The world has watched in shock over the last few weeks as the crisis in Ukraine has unfolded into all-out war with the invasion by Russian forces. While some may have thought and hoped that the situation would only escalate to simple saber rattling, the worst-case scenario has happened, and Eastern Europe is again at war. This time, the conflict is not confined to the battlefield; it is unfolding in cyberspace as well. On the eve of the invasion, machine-wiping malware and denial of service attacks targeted Ukraine government networks and systems, while Russian government websites fell to denial-of-service attacks not long after.
The opening salvo
Both Russia and Ukraine have conducted cyber operations in recent days, but almost more important has been the international reaction and support from hackers globally. Anonymous hackers from around the world have banded together to launch independent cyberattacks both in support of, and in opposition to, Ukraine. Over the last several days, several Russian government websites, databases, and servers have been popped by anonymous hackers. Vast swathes of data have been dumped, such as the personal details of over 120,000 Russian soldiers, information on nuclear power plants, and specifics of Russia’s air force capabilities. Even Russian ransomware group Conti had much of their communications, ransomware source code, and decryptor leaked to the general public. Accompanying the unorganized attackers, many different organized hacking groups have chosen sides in this conflict. TrendMicro has noted that both the Stormous and Coti ransomware gangs publicly declared their intent to target Ukrainian government institutions in support of Russia.
However, not all malicious actors are choosing sides. Opportunists are aplenty in times of conflict, which usually first presents itself in phishing attacks and scams perpetuated shortly after a crisis. Hackers have initiated large-scale phishing campaigns disguised as outreach for humanitarian aid for Ukrainian refugees displaced by the war. Financial scams and fake charities are making the rounds to prey on the good intentions of sympathetic observers around the world. Worse, one of the observed campaigns have originated from compromised Ukrainian military email addresses with the express purpose of phishing other government employees. Utilizing Excel documents tainted with malicious macros, it targeted a group of European personnel involved in managing the flow of refugees fleeing from Ukraine. Researchers stress that this campaign can’t be affirmatively tie to a particular threat actor, but it has many similarities with a campaign targeting US defense companies in July of last year.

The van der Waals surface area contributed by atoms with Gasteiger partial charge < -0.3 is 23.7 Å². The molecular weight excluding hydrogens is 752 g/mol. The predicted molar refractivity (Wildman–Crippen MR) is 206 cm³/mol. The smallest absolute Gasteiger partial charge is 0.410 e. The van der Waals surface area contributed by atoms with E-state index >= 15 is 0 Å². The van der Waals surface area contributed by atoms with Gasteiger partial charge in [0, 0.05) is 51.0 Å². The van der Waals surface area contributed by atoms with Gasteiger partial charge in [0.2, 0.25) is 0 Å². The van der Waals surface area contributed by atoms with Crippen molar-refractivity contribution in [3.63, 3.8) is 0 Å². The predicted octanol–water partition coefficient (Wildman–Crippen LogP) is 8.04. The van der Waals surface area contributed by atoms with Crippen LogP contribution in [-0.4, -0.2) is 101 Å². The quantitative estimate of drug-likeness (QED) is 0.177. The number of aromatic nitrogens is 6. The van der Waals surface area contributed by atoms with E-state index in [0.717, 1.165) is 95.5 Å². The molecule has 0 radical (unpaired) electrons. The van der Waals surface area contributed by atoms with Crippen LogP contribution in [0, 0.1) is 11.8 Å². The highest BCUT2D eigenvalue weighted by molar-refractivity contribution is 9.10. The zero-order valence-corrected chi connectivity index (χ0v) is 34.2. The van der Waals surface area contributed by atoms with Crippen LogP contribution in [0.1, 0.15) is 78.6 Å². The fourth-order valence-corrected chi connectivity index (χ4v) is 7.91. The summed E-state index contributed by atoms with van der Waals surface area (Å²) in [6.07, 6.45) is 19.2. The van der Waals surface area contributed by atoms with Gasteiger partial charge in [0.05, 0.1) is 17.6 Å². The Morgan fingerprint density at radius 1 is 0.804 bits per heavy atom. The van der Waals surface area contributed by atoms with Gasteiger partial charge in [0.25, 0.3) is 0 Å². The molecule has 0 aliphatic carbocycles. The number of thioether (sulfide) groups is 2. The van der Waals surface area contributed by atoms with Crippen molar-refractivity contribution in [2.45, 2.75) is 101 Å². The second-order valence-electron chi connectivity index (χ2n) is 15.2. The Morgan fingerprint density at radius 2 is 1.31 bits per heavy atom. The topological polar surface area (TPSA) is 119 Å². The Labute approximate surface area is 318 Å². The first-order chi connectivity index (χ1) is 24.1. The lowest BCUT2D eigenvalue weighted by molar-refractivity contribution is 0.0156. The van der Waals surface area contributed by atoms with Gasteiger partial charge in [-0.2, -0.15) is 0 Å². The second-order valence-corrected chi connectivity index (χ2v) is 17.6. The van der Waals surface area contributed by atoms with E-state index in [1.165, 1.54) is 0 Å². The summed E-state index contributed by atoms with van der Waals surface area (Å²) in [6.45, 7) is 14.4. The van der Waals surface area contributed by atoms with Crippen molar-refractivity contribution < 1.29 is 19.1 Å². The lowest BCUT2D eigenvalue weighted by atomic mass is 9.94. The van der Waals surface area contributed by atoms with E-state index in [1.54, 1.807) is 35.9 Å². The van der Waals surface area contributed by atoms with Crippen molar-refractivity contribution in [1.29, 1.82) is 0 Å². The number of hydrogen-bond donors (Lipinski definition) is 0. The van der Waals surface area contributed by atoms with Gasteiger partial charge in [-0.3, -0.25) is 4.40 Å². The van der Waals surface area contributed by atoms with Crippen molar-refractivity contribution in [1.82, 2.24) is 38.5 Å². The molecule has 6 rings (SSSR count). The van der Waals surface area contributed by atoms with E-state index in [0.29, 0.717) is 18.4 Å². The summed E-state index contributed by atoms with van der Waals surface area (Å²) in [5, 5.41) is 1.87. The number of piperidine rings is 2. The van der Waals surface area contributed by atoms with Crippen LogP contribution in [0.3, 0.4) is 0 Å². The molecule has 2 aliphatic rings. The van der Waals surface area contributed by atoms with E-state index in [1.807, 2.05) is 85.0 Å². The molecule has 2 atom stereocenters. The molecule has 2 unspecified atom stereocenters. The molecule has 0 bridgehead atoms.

There have also been concerns of cyberattacks on Ukraine’s allies, including the United States. Former CISA Director Chris Krebs has warned that the Russian government response to the sanctions may include extensive cyber operations against western banks. In particular, there are concerns that ransomware groups could ramp up their efforts against the west either in retaliation for our part in the conflict or worsening economic conditions in Russia driving some to commit cybercrime.
"I think it's entirely possible that as the sanctions continue to ratchet down on the Russian economy you could see ransomware actors lash out in retaliation," says former CISA director @C_C_Krebs. pic.twitter.com/pRkyVLCJp7
— Dan Patterson (@DanPatterson) March 3, 2022
The international response, a rush to cyber readiness, and misinformation campaigns
The response from the international community following the invasion has been swift, with immediate and extensive sanctions against Russian oligarchs and key sectors of Russia’s economy has left the county in shambles. In February, CISA created the Shields Up initiative to help organizations prepare to defend against foreign cyberattacks. Shields Up aims to improve the national readiness of organizations who may be caught in the digital crossfire by supplying organizations with free tools, guidance, and services to better protect their critical assets. Further, CISA has released a special advisory to prepare organizations to respond to foreign misinformation, disinformation, and malinformation campaigns. Perhaps the most effective tactic in the Russian playbook has to be the weaponization of propaganda and misinformation, which it is employing freely in the region. The Wall Street Journal reports that ahead of the conflict, Moscow initiated a destabilization campaign that combined cyber operations with misinformation efforts to incite panic in the local population and to undermine international reporting of the conflict. Some observed misinformation methods include planted pro-Russia articles from state media, fake social media activity, videos of false flag operations, and false reports of the widespread surrender of Ukrainian soldiers.
When we talked in our previous blog post about the possibility of cyber warfare leading up this conflict, we predicted that we would see a heavy focus from Moscow on compromising Ukraine’s national infrastructure. While attempts have been made, the Ukrainians have largely been able to fend off cyberattacks on their critical infrastructure. As this is an ongoing conflict, the on-the-ground reality will be in a rapid state of fluctuation for the foreseeable future. Just because it hasn’t happened yet does not mean that it will never happen, and all organizations around the world need to remain wary of foreign cyber operations.